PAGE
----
It’s the universal sign for, “I’m fine, but how about that flying asshole?”

Informant was an underwater photographer and for many years, and divers do have their own formal sign language, but an informal sign language has developed around the standardized one, particularly among professional divers–people who do it for money, rather than enjoy it as an expensive hobby. It seems to separate the sheep from the goats, the dabblers from the polished pros, while establishing the same sort of class division any other difference in dialect might.

Gestures
Protection

Getting My Ears Pulled When Speaking of The Dead

Nationality: American

Primary Language: English

Other Language(s): None

Age: 62

Residence: New York City, USA

Performance Date: April 8, 2017 (telephonically)

 

Alan is a 62- year old man, born and raised in New Jersey who is a 2nd Generation American whose ancestry is Austrian and Russian.

 

Interviewer: Good Morning. You mentioned that you experienced your mother’s family superstition first hand when you were a youngster. Can you explain it?

 

Informant: Sure. My mother would always pull my ears and those of my sister, when we were very young, when she heard that either a relative or person she knew had just died.

 

Interviewer:  Was there a reason why she did this?

 

Informant: She never spoke directly about this, but my mother was a superstitious individual when it came to the evil eye. I have to assume that this had something to do with that. For instance, she would always dress my sister and me in red if we were visiting someone who she felt possessed an evil eye. I remember one time when she just stood in front of this particular person and walking backward pushed my sister and me out of the room. I was young and didn’t really think anything about it.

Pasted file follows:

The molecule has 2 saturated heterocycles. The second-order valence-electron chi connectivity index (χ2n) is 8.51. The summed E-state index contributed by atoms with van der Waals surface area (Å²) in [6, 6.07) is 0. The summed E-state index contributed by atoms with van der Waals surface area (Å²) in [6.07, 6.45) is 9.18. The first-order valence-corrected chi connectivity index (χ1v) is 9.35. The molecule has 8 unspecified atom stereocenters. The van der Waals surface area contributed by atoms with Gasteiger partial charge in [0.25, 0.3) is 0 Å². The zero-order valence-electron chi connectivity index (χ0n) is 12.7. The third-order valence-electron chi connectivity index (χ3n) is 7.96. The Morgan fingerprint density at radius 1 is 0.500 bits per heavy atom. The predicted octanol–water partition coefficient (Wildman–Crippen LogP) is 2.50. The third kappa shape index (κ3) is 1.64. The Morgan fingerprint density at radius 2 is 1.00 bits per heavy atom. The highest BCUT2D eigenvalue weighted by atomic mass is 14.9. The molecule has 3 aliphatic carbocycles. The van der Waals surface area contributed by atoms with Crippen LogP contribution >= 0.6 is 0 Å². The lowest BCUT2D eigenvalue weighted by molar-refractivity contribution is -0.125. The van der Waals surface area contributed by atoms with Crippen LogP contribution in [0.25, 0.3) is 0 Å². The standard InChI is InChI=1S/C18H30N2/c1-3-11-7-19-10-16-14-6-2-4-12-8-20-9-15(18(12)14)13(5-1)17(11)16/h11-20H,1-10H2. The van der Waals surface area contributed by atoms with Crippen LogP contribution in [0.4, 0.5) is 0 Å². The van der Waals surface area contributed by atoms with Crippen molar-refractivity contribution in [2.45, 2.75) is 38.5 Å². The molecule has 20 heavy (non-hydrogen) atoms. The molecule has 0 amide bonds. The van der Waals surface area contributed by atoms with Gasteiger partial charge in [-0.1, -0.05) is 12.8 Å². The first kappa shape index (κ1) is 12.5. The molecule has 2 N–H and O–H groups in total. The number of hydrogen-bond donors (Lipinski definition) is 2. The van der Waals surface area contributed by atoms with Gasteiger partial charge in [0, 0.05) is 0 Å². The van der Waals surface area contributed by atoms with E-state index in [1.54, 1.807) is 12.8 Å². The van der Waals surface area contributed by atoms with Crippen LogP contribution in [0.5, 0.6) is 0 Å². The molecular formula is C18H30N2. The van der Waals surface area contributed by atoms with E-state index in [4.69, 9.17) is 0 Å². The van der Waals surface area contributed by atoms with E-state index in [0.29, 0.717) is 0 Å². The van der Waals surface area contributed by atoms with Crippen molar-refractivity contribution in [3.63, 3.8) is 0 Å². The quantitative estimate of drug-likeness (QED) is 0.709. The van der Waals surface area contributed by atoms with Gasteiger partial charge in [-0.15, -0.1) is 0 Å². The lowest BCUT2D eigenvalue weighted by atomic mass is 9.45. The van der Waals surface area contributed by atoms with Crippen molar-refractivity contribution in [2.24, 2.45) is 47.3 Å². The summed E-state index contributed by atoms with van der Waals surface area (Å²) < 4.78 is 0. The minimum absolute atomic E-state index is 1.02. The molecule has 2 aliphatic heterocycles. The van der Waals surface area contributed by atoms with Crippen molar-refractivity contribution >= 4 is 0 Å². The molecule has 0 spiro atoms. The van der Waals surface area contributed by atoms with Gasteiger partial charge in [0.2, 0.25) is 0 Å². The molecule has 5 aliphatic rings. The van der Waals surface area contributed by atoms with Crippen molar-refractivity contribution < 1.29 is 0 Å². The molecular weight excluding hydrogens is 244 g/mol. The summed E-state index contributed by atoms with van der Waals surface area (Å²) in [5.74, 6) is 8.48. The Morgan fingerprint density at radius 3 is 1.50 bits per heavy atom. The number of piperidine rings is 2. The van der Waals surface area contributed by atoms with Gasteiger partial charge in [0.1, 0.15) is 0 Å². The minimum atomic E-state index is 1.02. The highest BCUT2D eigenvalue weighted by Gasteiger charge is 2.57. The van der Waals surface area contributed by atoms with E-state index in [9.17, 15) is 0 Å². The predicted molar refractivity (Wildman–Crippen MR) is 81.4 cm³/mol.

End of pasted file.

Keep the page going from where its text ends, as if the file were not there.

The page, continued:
As I got older I began to realize that the pulling of our ears when she spoke about the dead was a part of her superstitious beliefs. I never observed this behavior with her sisters and brothers (my aunts and uncles). Her mother and father (my grandparents) were both dead before I was born so I never saw if it was somehow connected this action to them. However, knowing my mother, she might have come up with this crazy superstition all on her own.

 

Interviewer: Does She Still Do This?

 

Informant: No. The last time I remember her tugging at my ears was when my Great Uncle Joe had passed away when I was 13. We were driving to a supermarket and my father asked my Mother when was Joe’s funeral. As he did she reached around from the front car seat and managed to grab my left ear, but I twisted and prevented her from getting my right one. From that day forward, she never tugged my ears again!”

 

 

 

 

 

Thoughts about the piece:  

Superstitious gestures like this one become ingrained even if connection to meaning is lost. http://www.imamother.com/forum/viewtopic.php?t=172695

For other Jewish superstitious customs see: http://www.myjewishlearning.com/article/popular-superstitions/

 

 

 

Customs
Gestures
Signs

A Catholic Tradition Honoring My Mother

Nationality: American

Primary Language: English

Other Language(s): Spanish

Age: 20

Residence: New York City, USA

Performance Date: April 13, 2017 (Skype)

 

Mike is a 20 year old man, born and raised in New York, who is a mobile phone salesman in New York City. He is a high school graduate whose family is of Puerto Rican Heritage.

 

Interviewer: Good Afternoon. You mentioned that you follow a tradition your Mom taught you. Could you explain please?

 

Informant: “Ya it is like I am Catholic you know you know and we really go by this Catholic thing like every time I do the cross. Every time I pass a Church, I do the cross. And I feel if I didn’t do the cross that I would feel different.”

 

Interviewer: You mentioned you would feel different, why?